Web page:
The federal government is assuming management of salmon fishing in parts of Alaska’s Cook Inlet

Commercial and recreational salmon fishing in the federal waters of Cook Inlet will resume this summer, but under new management by the federal government, according to a rule made final this week.

The National Oceanic and Atmospheric Administration’s National Marine Fisheries Service, also known as NOAA Fisheries, is taking over what had been state management of salmon in inlet waters designated as the federal exclusive economic zone, located more than 3 miles offshore.

The new rule goes into effect May 30.

Until now, the state had managed salmon fisheries in both state and federal waters of the inlet. But the switch in management was ordered by federal courts, as a result of litigation stretching back a decade.

The United Cook Inlet Drift Association, or UCIDA, which is made up of commercial salmon fishermen, sued the federal government in 2013 for failing to develop a salmon harvest management plan for the federal waters of the inlet. The National Marine Fisheries Service, rather than developing a Cook Inlet salmon plan, had deferred to the Alaska Department of Fish and Game, which since statehood has managed salmon harvests throughout the inlet in both state and federal waters.

The UCIDA lawsuit took issue with state management decisions and argued that the National Marine Fisheries Service was failing in its duties. The 9th U.S. Circuit Court of Appeals in 2016 ruled in UCIDA’s favor.

A subsequent effort through the North Pacific Fishery Management Council to close federal waters to salmon fishing entirely while a new management system was being organized drew another UCIDA lawsuit, in 2021. The federal waters remained open to fishing under state management, albeit temporarily.


Under the new rule, fishers who harvest salmon from federal waters, as well as processors and buyers to which that salmon is delivered, must have new federal permits. The new rule forbids fishers from harvesting in federal and state waters on the same day. It bars deployment of multiple nets and requires additional documentation of catches, among other requirements.

The agency has scheduled two public meetings to explain the new rule, one in Kenai on May 15 and the other in Homer on May 16. Additionally, a webinar is scheduled for May 22.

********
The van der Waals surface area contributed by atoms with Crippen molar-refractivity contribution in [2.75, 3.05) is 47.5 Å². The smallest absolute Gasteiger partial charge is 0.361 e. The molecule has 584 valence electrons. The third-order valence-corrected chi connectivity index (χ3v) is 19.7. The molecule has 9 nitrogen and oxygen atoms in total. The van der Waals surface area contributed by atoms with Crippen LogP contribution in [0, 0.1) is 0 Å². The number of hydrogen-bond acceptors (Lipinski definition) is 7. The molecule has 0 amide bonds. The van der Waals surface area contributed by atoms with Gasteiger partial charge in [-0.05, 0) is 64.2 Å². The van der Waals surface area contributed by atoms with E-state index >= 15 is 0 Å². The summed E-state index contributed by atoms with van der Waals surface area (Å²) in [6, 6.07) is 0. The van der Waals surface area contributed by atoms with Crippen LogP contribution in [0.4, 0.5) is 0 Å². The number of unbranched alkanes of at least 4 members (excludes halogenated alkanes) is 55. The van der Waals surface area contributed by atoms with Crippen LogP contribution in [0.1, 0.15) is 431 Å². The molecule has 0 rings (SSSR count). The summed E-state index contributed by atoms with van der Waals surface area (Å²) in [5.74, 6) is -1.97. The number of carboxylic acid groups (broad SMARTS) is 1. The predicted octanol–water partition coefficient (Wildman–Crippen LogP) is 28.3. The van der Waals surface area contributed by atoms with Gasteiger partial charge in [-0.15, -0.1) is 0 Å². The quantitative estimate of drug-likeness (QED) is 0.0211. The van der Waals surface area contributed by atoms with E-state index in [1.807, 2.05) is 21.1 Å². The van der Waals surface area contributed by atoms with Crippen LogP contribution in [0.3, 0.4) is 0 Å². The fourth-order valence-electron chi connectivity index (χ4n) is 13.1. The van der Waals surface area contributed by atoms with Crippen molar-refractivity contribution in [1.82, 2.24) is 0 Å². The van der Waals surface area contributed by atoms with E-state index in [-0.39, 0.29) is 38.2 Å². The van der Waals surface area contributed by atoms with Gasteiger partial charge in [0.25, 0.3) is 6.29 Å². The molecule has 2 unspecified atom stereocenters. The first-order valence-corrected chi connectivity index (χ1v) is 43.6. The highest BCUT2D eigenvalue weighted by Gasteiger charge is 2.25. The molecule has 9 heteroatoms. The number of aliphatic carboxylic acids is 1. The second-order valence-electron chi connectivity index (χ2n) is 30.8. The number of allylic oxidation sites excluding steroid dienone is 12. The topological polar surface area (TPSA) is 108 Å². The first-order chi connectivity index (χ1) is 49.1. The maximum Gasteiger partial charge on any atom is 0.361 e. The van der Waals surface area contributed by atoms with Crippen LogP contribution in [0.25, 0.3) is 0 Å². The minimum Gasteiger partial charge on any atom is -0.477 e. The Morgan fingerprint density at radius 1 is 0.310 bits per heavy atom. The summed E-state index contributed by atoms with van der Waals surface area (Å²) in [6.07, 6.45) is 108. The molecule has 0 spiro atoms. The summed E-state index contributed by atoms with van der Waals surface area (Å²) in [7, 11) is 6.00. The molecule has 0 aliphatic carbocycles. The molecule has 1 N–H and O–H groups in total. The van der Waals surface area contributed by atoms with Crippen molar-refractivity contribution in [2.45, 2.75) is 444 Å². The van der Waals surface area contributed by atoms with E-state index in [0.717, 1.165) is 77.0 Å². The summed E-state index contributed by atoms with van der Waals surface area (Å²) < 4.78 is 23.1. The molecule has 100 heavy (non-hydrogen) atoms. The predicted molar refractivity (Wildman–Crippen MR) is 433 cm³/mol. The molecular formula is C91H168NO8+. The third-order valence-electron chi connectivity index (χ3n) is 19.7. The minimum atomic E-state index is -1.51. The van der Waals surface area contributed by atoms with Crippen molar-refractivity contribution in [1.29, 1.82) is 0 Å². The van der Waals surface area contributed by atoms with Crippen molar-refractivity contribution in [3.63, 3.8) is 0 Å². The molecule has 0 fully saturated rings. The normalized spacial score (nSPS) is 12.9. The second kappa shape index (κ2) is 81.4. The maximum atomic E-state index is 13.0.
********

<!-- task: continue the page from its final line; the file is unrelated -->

The fragmented Cook Inlet salmon management that resulted from the litigation has raised concerns among numerous parties, including some federal authorities.

The North Pacific Fishery Management Council, when faced at its April meeting with a choice between possible management alternatives for salmon in Cook Inlet’s federal waters, opted for none of them. Council members said the system they use to manage commercial catches of fish in the ocean, like pollock and cod, is vastly different from what would be needed to properly manage salmon, and that the federal agencies are not equipped to do the precise, flexible and location-specific in-season salmon management that the state practices.

The Alaska Department of Fish and Game, which rejected an option to co-manage with the federal government, also objected to the way the federal system is set to operate. Setting allowable season catches based on preseason forecasts, as is done with ocean fish like pollock, is a poor fit for salmon, said a letter sent in December to the National Marine Fisheries Service from Doug Vincent-Lang, the department’s commissioner.

“In short, the proposed Federal program utilizes tools not developed for salmon management, abandons long-standing management practices of the State for conservation and allocation purposes and places the burden of conservation entirely on the State if pre-season catch limits are over-forecasted,” Vincent-Lang’s letter said.

One bright spot of federal management may be a new opportunity for Indigenous harvests, said Gary Harrison, chairman of the Chickaloon Village Traditional Council.

Federal management of salmon in the Cook Inlet federal waters “provides a long overdue opportunity for a Tribal fishery ahead of all other users,” he said in written comments submitted to the North Pacific Fishery Management Council for its April meeting. But Harrison also found fault with the pending federal management plan for Cook Inlet salmon, saying its reliance on past run histories and its absence of systems for precise adjustments during the season would result in management that is “not precautionary.”

Even the National Marine Fisheries Service, in Tuesday’s Federal Register notice announcing the final rule, acknowledged that it will contend with uncertainties in its Cook Inlet salmon management. The agency, the notice said, “recognizes the complex and challenging nature of Cook Inlet salmon fisheries.”

Originally published by the Alaska Beacon, an independent, nonpartisan news organization that covers Alaska state government.